By Lorry Myers.
We hit the deer on a busy street, right after we left our Thanksgiving dinner. My husband, the driver, never saw the big buck, but I did. I saw the deer the moment he leaped head first into our front fender. Thankfully, everyone was OK.
Everyone but the deer.
We called the local police and then climbed into the truck with our daughter and her family who were traveling behind us. While the adults in the car were looking out onto the busy road, my three-year-old grandson was buckled in his car seat, looking out his own window. Our view was the passing cars while Ivan’s view was the big buck lying still in the grass, one his impressive antlers, broken off.
Ivan was very aware that something had happened. He watched his grandfather standing in the headlights looking at his busted car. He heard us talking about a deer coming out of the darkness. He recognized worried looks and worried tones and when he asked his mother, Hilary explained that a deer had jumped in front of Pops car.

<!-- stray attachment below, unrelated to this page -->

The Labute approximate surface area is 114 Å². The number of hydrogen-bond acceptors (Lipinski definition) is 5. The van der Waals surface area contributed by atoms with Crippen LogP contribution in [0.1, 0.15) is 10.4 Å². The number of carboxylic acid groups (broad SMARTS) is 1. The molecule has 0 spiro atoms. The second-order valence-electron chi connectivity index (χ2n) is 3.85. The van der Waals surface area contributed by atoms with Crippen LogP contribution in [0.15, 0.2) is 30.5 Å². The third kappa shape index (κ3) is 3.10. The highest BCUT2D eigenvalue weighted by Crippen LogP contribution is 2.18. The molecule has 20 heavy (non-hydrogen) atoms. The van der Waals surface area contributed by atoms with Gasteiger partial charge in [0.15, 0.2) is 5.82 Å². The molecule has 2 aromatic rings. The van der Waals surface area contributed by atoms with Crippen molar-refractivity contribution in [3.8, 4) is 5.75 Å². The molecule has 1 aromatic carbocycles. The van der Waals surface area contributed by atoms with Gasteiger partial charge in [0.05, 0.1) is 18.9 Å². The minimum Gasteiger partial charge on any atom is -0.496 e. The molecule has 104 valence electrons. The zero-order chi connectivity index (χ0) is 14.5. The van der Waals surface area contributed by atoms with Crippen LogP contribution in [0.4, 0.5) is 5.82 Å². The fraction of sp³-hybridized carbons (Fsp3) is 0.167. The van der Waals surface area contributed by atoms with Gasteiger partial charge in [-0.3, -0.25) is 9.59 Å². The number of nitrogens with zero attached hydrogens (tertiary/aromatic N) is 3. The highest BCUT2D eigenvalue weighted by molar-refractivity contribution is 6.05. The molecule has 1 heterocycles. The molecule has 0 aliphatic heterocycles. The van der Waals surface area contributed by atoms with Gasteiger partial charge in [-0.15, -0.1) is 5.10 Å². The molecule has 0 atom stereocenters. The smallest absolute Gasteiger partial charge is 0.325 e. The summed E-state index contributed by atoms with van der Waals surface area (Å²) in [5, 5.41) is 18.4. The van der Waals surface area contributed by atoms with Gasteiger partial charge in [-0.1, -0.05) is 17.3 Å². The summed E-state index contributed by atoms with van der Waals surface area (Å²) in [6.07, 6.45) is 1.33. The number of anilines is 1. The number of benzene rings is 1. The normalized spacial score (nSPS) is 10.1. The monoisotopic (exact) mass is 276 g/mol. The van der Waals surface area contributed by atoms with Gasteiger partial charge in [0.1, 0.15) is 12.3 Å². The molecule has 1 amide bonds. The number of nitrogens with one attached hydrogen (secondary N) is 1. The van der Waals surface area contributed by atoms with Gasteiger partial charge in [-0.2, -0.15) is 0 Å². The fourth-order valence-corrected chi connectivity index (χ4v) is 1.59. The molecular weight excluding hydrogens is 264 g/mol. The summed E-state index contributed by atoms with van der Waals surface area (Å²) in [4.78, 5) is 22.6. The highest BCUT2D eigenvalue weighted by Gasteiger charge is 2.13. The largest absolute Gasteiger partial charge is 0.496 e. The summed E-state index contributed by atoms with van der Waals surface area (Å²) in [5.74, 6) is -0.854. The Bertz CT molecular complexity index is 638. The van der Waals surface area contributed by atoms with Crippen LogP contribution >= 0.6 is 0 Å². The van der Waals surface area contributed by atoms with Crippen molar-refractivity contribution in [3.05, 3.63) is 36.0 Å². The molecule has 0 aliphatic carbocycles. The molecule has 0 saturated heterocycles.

Now, the police were here.
One pulled in front of us and one behind us on the side of that busy street, their flashing lights lighting up the faces of everyone there. Randy stood outside with the officers and explained what happened. He answered their questions and gave them his license and the names of everyone involved.
Ivan watched it all.
I sat beside that little boy as he turned from his window and said, “Mom, Santa needs help. That reindeer needs help.” Finally, we turned and looked out Ivan’s window, clearly seeing the broken buck lying in the grass.
“What wrong with Santa reindeer?” Ivan asked in a monotone voice I’d never heard him use before.
My daughter turned to me; her eyes wide with indecision.
What do you say when the questions are hard and the night is dark and the flashing lights are not from a Christmas tree? Our Thanksgiving night did not end the way we thought it would, but still, we were all safe and sound. The answer about that reindeer question just might be what a young boy would remember about this dark night. Ivan’s mother knew that someday those life and death questions would have to be answered. But, someday wasn’t now.
Hilary wisely told her young son that Santa’s reindeer was tired from trying to get home. He was lost and scared and had laid down to rest for a while.
“Oh,” said Ivan, and then he asked his dad to roll down his window because he needed to talk to the police.
For the complete column, see the week’s edition of the Centralia Fireside Guard